[0130] In the example 1-1, the curvature radius rh9, in the direction of the linear image, of an object-facing surface (i.e., a ninth surface) of the lens L11 of the optical correcting system 13 for correcting light intensity distribution and the curvature radius rh12, in the direction of the linear image, of an image-facing surface (i.e., a twelfth surface) of the lens L12 of the optical correcting system 13 exhibit aspheric surfaces. Moreover, the curvature radius rv13, in the direction perpendicular to the direction of the linear image, of an image-facing surface (i.e., a thirteenth surface) of the optical condensing system 14 exhibits an aspheric surface.

[0131] Aspheric surface data shown in FIG. 5B is coefficients in an equation which expresses the shape of the aspheric surface and is expressed as the following equation (A). In numeric values which are presented in FIG. 5B to express each aspheric surface, reference symbol “E” indicates that a numeric value following “E” is “an exponent” having a base 10 and indicates that a numeric value followed by “E” is multiplied by the numeric value expressed by an exponential function having the base 10. For example, “1.0E-02” refers to “1.0×10−2”. Z = C · ρ 2 1 + 1 - K · ( C · ρ ) 2 + i = 3 10 ai · ρ i ( A )

[0132] where Z denotes a length of a perpendicular line drawn from a point on an aspheric surface situated at a height p relative to the optical axis to a tangent plane of a vertex of the aspheric surface (i.e., a plane perpendicular to the optical axis), and the length Z is expressed in the unit millimeter (mm),

[0133] ρ denotes a distance from the optical axis, and the distance ρ is expressed in the unit millimeter (mm),

[0134] K denotes a constant of cone,

[0135] C denotes a paraxial curvature (1/r, where r denotes a paraxial curvature radius), and

[0136] ai denotes an i-order aspheric surface coefficient (i=3, . . . , 10).

[0137]FIG. 6 shows a change in light flux entering into the optical correcting system 13 for correcting light intensity distribution. As shown in FIG. 6, the optical correcting system 13 for correcting light intensity distribution expands the width of the incoming light flux entering through the midsection and conversely reduces the width of the incoming light flux entering through the peripheral. Incidentally, the parts designated by numerals 51 and 52 virtually represent the entry plane and the exit plane of the optical correcting system 13 for correcting light intensity distribution, respectively.

[0138] For reference, in FIG. 7, there is shown a change in light flux which takes place in the optical correcting system 13 for correcting light intensity distribution which is configured to double the overall width of light flux so as to provide outgoing light flux having the doubled width, although specific lens data is omitted. Also in this case, the optical correcting system 13 for correcting light intensity distribution expands the width of the incoming light flux entering through the midsection and conversely reduces the width of the incoming light flux entering through the peripheral.

[0139]FIG. 8 shows the light intensity distribution of a linear image formed by the one-dimensional optical condensing system. In FIG. 8, the horizontal axis indicates the coordinate of the linear image in the direction in which the linear image is formed with respect to the optical axis, and the vertical axis indicates a light intensity ratio (%).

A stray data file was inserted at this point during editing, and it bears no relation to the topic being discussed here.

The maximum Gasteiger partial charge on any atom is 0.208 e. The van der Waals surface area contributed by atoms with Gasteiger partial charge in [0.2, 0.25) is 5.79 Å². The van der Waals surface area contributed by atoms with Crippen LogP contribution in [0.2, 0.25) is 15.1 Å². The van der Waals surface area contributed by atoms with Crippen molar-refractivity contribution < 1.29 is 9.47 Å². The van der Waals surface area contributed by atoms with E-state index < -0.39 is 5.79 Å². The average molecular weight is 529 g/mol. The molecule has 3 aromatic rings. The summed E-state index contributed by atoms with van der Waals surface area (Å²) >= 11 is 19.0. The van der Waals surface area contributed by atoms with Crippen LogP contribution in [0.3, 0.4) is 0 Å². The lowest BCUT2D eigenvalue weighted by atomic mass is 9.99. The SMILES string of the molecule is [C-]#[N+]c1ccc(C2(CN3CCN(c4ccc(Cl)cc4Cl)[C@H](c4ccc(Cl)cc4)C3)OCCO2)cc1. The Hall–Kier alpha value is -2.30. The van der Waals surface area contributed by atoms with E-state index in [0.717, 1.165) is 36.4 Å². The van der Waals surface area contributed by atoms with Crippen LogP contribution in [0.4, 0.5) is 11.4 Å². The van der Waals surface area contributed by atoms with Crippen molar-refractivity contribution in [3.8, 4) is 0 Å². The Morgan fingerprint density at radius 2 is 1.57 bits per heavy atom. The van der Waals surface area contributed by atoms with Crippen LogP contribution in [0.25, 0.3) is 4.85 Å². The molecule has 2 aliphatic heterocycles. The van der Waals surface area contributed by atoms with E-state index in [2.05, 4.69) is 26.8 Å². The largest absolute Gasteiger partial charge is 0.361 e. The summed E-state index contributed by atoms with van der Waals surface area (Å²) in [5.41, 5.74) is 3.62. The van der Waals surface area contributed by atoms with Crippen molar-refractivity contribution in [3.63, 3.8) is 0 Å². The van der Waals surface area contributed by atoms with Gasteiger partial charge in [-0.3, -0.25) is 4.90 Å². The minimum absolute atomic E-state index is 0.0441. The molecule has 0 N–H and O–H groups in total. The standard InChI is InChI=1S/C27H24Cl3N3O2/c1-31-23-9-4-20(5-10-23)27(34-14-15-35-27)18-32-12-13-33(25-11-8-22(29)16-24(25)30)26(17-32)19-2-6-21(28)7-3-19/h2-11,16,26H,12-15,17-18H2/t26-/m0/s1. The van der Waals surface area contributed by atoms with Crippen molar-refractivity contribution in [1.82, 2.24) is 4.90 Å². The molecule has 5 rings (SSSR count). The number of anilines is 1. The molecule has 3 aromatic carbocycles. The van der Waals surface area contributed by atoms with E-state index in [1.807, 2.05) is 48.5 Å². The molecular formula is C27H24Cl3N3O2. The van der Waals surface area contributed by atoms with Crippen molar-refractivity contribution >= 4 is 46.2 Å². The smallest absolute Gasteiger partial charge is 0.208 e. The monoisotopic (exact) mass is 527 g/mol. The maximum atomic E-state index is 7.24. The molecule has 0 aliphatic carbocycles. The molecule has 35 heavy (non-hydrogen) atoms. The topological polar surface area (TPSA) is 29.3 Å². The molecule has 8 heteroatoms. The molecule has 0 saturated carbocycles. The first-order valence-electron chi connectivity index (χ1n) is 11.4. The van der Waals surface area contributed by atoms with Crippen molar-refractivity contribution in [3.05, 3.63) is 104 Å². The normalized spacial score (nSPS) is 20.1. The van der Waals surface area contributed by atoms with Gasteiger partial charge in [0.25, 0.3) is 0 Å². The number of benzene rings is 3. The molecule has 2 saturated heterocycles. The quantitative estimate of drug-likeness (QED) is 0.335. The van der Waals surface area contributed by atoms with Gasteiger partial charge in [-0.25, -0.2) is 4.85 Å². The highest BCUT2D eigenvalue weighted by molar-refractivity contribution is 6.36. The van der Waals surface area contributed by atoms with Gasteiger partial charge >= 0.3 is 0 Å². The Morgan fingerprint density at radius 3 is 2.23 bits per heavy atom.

[0140] As can be seen from FIG. 8, the optical correcting system of the example 1-1 can achieve a substantially uniform light intensity distribution without reducing the efficiency of use of light of the whole optical correcting system, compared to the light intensity distribution which is obtained by a conventional optical correcting system which does not correct the light intensity distribution (see FIG. 9).

Example 1-2

[0141] In the example 1-2, the laser array light source shown in FIG. 21 or the like is used as the light source 11, the light intensity distribution of light flux emitted from the light source in the cross section thereof is the Gaussian distribution, and the light flux having the Gaussian distribution are formed into a linear image.

[0142] The optical correcting system of the example 1-2 is the same as that of the example 1-1, except for lens data of the optical correcting system 13 for correcting light intensity distribution. Accordingly, only the lens data of the optical correcting system 13 for correcting light intensity distribution is shown as the example 1-2 in FIGS. 10A and 10B. The reference symbols of the lens data of the example 1-2 give the same indication as those of the lens data of the example 1-1 (see FIGS. 5A and 5B).

[0143] In the example 1-2, the curvature radius rh9, in the direction of the linear image, of the object-facing surface (i.e., the ninth surface) of the lens L11 of the optical correcting system 13 for correcting light intensity distribution and the curvature radius rh12, in the direction of the linear image, of the image-facing surface (i.e., the twelfth surface) of the lens L12 of the optical correcting system 13 exhibit aspheric surfaces (non-cylindrical surfaces) in the same manner as the example 1-1. FIG. 10B shows aspheric surface data of each of these surfaces. Coefficients presented in FIG. 10B indicate the coefficients in the above equation (A).